we take on the balcony outside his room in autumn 
sunlight    one in uniform and still banged up 
the other about to sit finals and become 
a Fellow of the Royal College of Surgeons 
I know you will be delighted with this    he writes 
for never have we been taken together before



the doglegs that took us from Sling 
to Alexandria    Mosca to Marseilles 
slow entrainment through spring and all 
its blossoming orchards orderly vineyards 
clustering villages busy towns    to Le Havre 
where we taught ourselves gunnery and supply 
to Armentières which taught us    nothing 
we didn't already know    three blasts 
on the whistle send us diving for cover 
little sister    as the plane pokes around 
taking photographs that could give away 
the guns behind a factory door    or a wall 
in someone's back garden    inky pinky 
parlez vous    the estaminets are full 
little sister    old men and boys dot the fields 
bringing in a harvest where there is one 
we go south in easy stages    St Omer to Langpré 
les Corps Saints    Amiens to Bonnay and Corbie 
summer is gone and we have come to the valley 
of the Somme    our gun carriages 
founder the horses starve    we pack gas shells 
to forward pits and watch the first line of tanks 
lumber off behind curtains of accurate fire    little sister 
there is language for this    and for everything else 
we fall into knock down break up dig out push away 
there is language for everything but the cost is 
unspeakable    I was there I did these things 
for fifty two days then we were taken out 
and sent to Fleurbaix with what was left 
little sister    inky pinky parlez vous en


caterpillar valley

in the dead hour he comes 
from the Casualty Clearing Station 
at Gezaincourt    such a pretty name 
if we had ears to hear it    we talk 
such a long time we talk    he is 
a tourniquet a suture a hollow needle 
I am trebuchet bombarde heavy mortar 
between us file columns of men poisoned 
by gas    bandaged eyes    one hand 
on the shoulder of the man in front 
they shuffle past the little cemetery



each footprint draws the eye of a searching gun 
knee-deep in snow we walk backwards 
with feather dusters    covering our tracks 
more or less    spreading big white sheets 
in front of our own guns after firing 
to conceal the fan-shaped marks in the snow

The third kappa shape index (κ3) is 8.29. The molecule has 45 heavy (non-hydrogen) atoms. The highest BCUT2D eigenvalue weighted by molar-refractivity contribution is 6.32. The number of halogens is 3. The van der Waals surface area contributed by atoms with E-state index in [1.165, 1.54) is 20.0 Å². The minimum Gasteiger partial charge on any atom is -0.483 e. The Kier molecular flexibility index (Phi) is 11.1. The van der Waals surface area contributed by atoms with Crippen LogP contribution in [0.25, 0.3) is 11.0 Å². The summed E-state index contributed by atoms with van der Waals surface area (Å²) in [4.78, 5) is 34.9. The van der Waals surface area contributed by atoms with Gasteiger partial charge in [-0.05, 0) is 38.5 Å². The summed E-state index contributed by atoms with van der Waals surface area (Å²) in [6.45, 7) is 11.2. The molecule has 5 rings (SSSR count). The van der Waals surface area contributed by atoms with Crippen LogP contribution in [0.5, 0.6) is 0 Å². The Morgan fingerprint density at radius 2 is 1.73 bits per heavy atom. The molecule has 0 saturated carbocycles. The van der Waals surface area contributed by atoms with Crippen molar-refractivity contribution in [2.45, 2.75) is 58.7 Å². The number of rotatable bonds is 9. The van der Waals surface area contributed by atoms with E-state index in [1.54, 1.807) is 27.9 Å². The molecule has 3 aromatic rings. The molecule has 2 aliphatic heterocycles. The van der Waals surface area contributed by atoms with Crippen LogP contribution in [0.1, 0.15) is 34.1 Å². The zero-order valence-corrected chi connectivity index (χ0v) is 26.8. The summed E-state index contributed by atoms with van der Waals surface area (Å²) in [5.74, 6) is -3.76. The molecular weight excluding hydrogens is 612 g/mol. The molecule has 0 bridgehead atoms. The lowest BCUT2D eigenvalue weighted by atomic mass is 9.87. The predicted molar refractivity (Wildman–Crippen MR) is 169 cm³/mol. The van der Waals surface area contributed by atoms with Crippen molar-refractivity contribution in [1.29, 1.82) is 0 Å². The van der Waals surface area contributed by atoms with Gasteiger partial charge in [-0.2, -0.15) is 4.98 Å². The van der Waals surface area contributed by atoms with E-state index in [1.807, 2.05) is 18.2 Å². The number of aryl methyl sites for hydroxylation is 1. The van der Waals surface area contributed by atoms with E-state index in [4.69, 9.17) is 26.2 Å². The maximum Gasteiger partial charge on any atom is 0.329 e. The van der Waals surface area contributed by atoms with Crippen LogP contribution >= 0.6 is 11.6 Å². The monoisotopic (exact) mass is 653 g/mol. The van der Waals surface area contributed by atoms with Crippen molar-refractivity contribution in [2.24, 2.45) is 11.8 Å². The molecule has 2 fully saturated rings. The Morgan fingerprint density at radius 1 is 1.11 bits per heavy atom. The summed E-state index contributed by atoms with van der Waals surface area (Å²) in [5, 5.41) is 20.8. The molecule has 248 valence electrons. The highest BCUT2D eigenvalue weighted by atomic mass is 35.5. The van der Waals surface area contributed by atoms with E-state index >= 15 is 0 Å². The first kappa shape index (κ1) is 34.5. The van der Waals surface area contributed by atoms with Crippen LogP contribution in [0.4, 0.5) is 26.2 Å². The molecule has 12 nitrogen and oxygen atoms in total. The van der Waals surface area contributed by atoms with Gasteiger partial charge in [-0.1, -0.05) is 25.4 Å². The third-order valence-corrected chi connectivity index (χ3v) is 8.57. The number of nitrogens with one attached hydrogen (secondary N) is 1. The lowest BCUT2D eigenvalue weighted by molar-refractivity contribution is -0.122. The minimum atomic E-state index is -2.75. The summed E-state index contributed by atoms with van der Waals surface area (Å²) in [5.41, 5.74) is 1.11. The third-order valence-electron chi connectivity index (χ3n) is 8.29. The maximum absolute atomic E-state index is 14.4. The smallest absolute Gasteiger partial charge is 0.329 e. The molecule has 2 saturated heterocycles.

leather and sheepskin waistcoats    whale oil 
for sick feet    new diagnoses for sick souls 
the hard frost    the hard frost 
our mother in stocking feet outside the window 
listening for the baby's cry in the dark    trying 
to remember how many cartridges have been fired 
from the gun in the dead drunk grasp of him 
who torments her    our father    who shot 
at the six-year old then at her and now lies 
dead to the world in bed with the four children 
she walks to the next farm and raises the alarm 
she will press charges she will not take him back 
kicked in the head by a horse when young or not 
cut feet and terrified heart    the mountain 
standing silver ghost to her trail of tears 
our mother before we were born    of whom 
he could say when they came to wake him 
she might have kept it quiet    the guns put down 
successive lifts    wheel to wheel 
in the only available cover


te henui

she takes a spade and digs 
them in side by side    black earth 
to the chin then under they go 
looking sideways at each other 
the one they lost to the river 
the other to unspecified illness 
two small boys    our brothers 
whose names she repeated 
in our names    calling you 
by the drowned one's name 
calling me always by the other



it was too much for you    when we were 
mining at Messines you were neurasthenic 
in Brockenhurst    then in charge of invalids 
on Ionic returning home as we drove deeper 
into the Ypres salient    coming to the place 
called Passchendaele I called out your name 
but you did not hear and so we went on 
weary and heartsick    we crossed 
somewhere in the Indian Ocean    two 
dazzle-painted ships with their cargos 
of hope and despair    you were gone 
in and out of the hospitals trying to work 
with torn wings and the shame    unable 
to explain why you couldn't come back 
I set up the business again    breathed 
hot wood and the sweet scents of 
the machine shop    trying to forget 
your shaking hands trying to imagine 
a pathway that might bring you home 
it was no good    when you lay down 
in the leaves of the forest with morphia 
running softly along such ragged 
highways as were left to you that night 
I was dreaming of the cone rising 
out of the bight    blue with distance 
my brother of whom we will not speak 
your children will grow up with excised 
details    your sweet Madeline will struggle 
to understand why you ran away 
my brother face to the stars and voyaging 
over the endless shoulder of the mountain 
how is a bird    where is spring    ake ake ake



where else would I lie    having brought 
so many others to the place    stood by 
the open grave    listened to the riro thread 
its song with the grief of snuffling relatives 
then driven the back roads foot to the floor 
thrashing the big car and singing at the tops 
of our voices Some Day When I'm Awfully Low 
the way we might have done on a different 
road in the springtime just around the corner

Michele Leggott was the Inaugural New Zealand Poet Laureate 2008-09. Her most recent publications are northland (Pania Press, 2010), Mirabile Dictu (Auckland University Press, 2009) and a CD of selected poems, Michele Leggott / The Laureate Series (Braeburn/Jayrem 2009). She coordinates the New Zealand Electronic Poetry Centre (nzepc) with Brian Flaherty at the University of Auckland.

Leggott comments: ‘My grandfather Edward Douglas Evans sailed from Wellington with the New Zealand Expeditionary Force in October 1914. He was at Gallipoli, and later in France and Belgium. In November 1918 he came home to Stratford, where he set up a furnishing business and married my grandmother two years later. My mother remembered her mother calling the family in for meals with her father’s army whistle in the 1930s. There was otherwise little left of his story, and even less about the death of his brother Owen, whose name had vanished from our part of the family. I never met my grandfather, who died before I was born in Stratford in the 1950s. But one of my sons, born a hundred years after his great grandfather, has the same deep brown eyes that look from old photographs.’